The Birdist’s Rules of Birding

Birdist Rule #8: Bird Alone

Birding offers the perfect opportunity for something many of us don't get enough of: solitude.

In our culture, doing things by yourself is often viewed as odd, or suspicious, or sad. Even something that doesn’t require the presence of anyone else, like going to the movies, can result in weird looks if you go alone. (You’re sitting in a dark room staring straight ahead and not talking! Why do you need other people with you?) Interpersonal relationships are critical to a happy life, of course, but being alone isn’t the same as being lonely, and there’s nothing wrong with spending time by yourself. Especially in nature.

My first job after college was working for the New York State Department of Environmental Conservation in the state forests inside the rural triangle loosely defined by the cities of Syracuse, Utica, and Binghamton. DEC was looking for someone to photograph each of the forests, do some quick research into the history of the place, and put text and images together for welcome kiosks. I somehow managed to talk my way into the job (despite accidentally showing up a day early for my interview) and it was a dream. Each day I’d chug a big old state-issued Ford F150 along back roads to a different forest and spend the whole day bushwhacking through it alone, without any purpose other than to see what I could see.

And I saw amazing things. I spooked a black bear in Broome County and then carried a stick for the rest of the day, “for protection.” I almost stepped on a decaying porcupine carcass. I stumbled into a clearing to find a massive Barred Owl, surrounded by whirling, scolding birds, staring right at me. I watched a fawn drink from a rocky brook. I saw and heard a ton of birds. Not once during the entire summer did I see another human being in the woods.

My time alone in the woods that summer offered me something I can’t find anywhere else: privacy without confinement. It was the kind of education that birders cannot get on a bird walk, say, or a guided trip, where every species is pointed out and identified for you. I was operating without a syllabus, which is an inefficient way to learn, maybe even indulgent, but much more fun.  When you’re alone you may not see as much or understand what you’re looking at, but each discovery is that much more meaningful because you made it yourself.

Being alone in the woods can also be frightening. I’ve felt the ground shake underneath me after startling moose in northern Maine, and hoped their crashing lopes took them away from me instead of towards me. I was certain that the bears (and the giant owl!) in New York would attack me. It’s a sensation rooted in our distant ancestry, I’m sure, but sensationalized and monetized by the companies like the Discovery Channel, which broadcasts countless “reality” shows telling you that nature is something to be afraid of and survived.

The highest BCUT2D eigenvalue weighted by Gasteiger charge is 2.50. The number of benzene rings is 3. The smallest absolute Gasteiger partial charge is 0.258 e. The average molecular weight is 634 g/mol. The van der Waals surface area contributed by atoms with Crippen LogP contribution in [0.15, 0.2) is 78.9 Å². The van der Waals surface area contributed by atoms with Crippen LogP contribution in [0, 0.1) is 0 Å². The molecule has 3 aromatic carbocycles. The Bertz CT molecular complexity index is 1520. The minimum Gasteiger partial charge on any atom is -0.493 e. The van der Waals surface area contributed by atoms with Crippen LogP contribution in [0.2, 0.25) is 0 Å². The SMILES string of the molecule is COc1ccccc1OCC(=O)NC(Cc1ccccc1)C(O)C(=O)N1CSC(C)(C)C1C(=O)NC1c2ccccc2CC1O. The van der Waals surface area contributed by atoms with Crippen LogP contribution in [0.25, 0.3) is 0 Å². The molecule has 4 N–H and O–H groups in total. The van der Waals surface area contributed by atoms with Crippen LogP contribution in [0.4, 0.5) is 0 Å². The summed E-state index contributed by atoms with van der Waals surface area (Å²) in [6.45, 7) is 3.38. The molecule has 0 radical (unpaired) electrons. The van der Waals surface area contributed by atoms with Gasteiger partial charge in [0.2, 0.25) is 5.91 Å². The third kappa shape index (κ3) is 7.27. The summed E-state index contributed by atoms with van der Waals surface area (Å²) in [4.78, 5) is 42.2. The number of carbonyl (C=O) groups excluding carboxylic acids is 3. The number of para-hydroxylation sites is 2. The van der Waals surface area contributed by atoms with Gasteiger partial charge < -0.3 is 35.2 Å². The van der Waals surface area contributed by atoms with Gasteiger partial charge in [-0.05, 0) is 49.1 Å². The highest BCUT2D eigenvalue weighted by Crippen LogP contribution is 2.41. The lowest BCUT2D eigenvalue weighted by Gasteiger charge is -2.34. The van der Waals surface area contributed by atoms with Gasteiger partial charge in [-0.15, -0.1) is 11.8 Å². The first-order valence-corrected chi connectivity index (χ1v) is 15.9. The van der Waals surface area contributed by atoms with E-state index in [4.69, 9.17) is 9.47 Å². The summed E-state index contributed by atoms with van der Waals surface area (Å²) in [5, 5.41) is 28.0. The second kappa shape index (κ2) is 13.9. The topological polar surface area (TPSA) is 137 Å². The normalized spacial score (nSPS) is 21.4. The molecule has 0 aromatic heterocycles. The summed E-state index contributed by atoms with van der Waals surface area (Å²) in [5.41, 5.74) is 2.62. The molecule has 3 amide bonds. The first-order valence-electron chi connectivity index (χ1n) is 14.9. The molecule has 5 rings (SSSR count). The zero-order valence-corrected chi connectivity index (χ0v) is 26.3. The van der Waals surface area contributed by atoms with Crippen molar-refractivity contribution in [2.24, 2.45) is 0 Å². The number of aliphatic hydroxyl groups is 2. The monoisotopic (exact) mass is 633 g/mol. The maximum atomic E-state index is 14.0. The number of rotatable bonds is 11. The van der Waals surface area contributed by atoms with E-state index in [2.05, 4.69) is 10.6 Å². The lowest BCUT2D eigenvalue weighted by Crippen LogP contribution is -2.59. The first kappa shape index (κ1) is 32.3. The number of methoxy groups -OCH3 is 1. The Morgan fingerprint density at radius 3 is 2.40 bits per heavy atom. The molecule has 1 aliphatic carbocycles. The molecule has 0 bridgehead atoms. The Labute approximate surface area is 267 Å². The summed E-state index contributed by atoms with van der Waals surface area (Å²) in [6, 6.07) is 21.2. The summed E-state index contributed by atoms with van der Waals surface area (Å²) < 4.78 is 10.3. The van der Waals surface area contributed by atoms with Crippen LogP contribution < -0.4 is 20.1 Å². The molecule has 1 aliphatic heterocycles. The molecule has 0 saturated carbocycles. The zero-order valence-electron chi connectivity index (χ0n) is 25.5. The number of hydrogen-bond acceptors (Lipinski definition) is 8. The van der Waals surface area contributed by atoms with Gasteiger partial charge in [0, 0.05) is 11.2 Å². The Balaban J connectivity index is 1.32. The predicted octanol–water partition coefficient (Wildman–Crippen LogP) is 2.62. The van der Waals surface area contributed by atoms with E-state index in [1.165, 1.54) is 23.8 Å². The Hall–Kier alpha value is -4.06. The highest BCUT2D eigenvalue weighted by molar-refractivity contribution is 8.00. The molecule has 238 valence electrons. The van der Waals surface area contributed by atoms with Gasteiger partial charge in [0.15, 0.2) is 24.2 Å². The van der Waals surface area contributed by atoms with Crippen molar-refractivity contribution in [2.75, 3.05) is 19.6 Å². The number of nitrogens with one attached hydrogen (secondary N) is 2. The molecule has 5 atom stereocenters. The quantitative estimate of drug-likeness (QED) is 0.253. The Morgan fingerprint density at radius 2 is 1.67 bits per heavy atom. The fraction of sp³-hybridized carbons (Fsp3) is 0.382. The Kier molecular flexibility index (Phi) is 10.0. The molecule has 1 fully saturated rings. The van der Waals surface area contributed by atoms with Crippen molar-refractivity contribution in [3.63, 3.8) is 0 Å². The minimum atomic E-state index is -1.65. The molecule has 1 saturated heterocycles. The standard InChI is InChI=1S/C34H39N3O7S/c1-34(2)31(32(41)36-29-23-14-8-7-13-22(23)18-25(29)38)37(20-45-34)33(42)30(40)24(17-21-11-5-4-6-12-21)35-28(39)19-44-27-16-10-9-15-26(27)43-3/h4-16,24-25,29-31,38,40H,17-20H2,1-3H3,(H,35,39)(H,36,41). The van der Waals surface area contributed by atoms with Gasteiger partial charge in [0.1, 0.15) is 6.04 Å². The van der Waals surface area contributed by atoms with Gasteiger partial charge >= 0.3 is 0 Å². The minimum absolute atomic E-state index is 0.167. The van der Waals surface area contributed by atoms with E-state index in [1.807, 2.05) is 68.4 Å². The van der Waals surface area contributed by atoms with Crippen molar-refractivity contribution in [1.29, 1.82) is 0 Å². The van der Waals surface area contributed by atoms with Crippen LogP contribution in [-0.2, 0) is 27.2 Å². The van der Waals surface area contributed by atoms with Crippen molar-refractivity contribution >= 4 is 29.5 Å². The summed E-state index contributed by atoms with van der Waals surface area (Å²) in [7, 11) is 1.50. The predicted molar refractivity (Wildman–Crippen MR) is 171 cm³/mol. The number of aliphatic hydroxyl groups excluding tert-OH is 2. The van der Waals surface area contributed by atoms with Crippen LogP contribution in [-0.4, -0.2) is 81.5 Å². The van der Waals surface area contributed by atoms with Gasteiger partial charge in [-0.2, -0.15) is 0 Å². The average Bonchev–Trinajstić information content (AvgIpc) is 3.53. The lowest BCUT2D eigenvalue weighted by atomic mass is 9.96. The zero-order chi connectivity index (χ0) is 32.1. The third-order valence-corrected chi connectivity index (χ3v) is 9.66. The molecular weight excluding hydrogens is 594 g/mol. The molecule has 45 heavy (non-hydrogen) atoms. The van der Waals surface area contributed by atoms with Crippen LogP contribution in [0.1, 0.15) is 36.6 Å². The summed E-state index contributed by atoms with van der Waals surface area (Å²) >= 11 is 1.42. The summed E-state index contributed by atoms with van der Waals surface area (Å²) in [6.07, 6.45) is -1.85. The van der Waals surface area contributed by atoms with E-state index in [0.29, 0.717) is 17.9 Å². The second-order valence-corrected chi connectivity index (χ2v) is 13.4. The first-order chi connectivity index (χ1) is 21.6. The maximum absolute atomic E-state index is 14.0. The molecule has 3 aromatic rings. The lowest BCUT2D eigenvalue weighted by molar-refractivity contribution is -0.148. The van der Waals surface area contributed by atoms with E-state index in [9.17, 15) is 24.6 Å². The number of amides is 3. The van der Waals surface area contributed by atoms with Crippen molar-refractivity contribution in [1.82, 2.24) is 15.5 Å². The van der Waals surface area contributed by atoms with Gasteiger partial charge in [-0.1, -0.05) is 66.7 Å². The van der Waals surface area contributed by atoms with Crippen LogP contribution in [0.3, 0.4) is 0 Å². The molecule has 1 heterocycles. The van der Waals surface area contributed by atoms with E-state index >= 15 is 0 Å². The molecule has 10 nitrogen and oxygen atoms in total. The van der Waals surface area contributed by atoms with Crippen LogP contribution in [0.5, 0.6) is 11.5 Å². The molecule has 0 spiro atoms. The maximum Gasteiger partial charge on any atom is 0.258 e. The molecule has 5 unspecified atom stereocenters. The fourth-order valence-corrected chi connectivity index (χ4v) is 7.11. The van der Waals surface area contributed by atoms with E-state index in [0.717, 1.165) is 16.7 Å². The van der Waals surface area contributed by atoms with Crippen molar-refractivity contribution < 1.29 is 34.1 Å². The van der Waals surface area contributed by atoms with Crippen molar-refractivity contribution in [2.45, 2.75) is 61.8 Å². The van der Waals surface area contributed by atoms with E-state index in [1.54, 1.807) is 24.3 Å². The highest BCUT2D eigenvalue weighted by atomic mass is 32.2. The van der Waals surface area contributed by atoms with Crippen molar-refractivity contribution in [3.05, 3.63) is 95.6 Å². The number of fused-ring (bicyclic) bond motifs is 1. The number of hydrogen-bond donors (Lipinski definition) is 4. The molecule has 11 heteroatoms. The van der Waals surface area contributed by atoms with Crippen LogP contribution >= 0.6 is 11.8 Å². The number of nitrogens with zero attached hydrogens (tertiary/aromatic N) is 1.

Is it safe to bird alone? I’m not really sure.  Like traveling anywhere, much of how safe you feel depends on where you are and the precautions you take while you’re out.  But all of my frightening experiences left me feeling connected and appreciative rather than deterred. Vulnerability is a constant in nature—at any moment there’s a Sharp-shinned Hawk coming for a songbird, or a Great Blue Heron coming for a fish. Really, humans only convince ourselves it’s any different for us in our daily lives, but to be reminded of that animal vulnerability again can be invigorating.

(I need to acknowledge, of course, the privilege that I am afforded when it comes to being out alone in the woods. I recognize that others—women, in particular—must deal with a whole host of worries about being alone in the outdoors. I do hope, though, that fear won’t preclude these kinds of experiences, and that there might be safer ways to go.)

You’ll be in good company. Many of the most famous naturalists spent significant time alone in nature. Henry David Thoreau wrote in  Walden; or, Life in the Woods, that he “never found the companion that was so companionable as solitude.” John Muir read Walden on his long solo walks through the Yosemite backcountry. John James Audubon himself did much of his exploration and collection on his own, and, look, all these years later he’s got this website named after him.

Next time you go birding, go by yourself. Don’t go to a bird walk, don’t go to where you’ll see many other people. Find a place and just explore it, letting your senses and your instinct be your guide. Trust me, you’ll see things and hear things you wouldn’t have if you were with others. Maybe you’ll see something you’ll never forget! Maybe you’ll find something you like even more than birds!  Just let it happen. And whatever you do, don’t worry about being lonely. You’ll have plenty of new stories to tell your friends when you get back.


 
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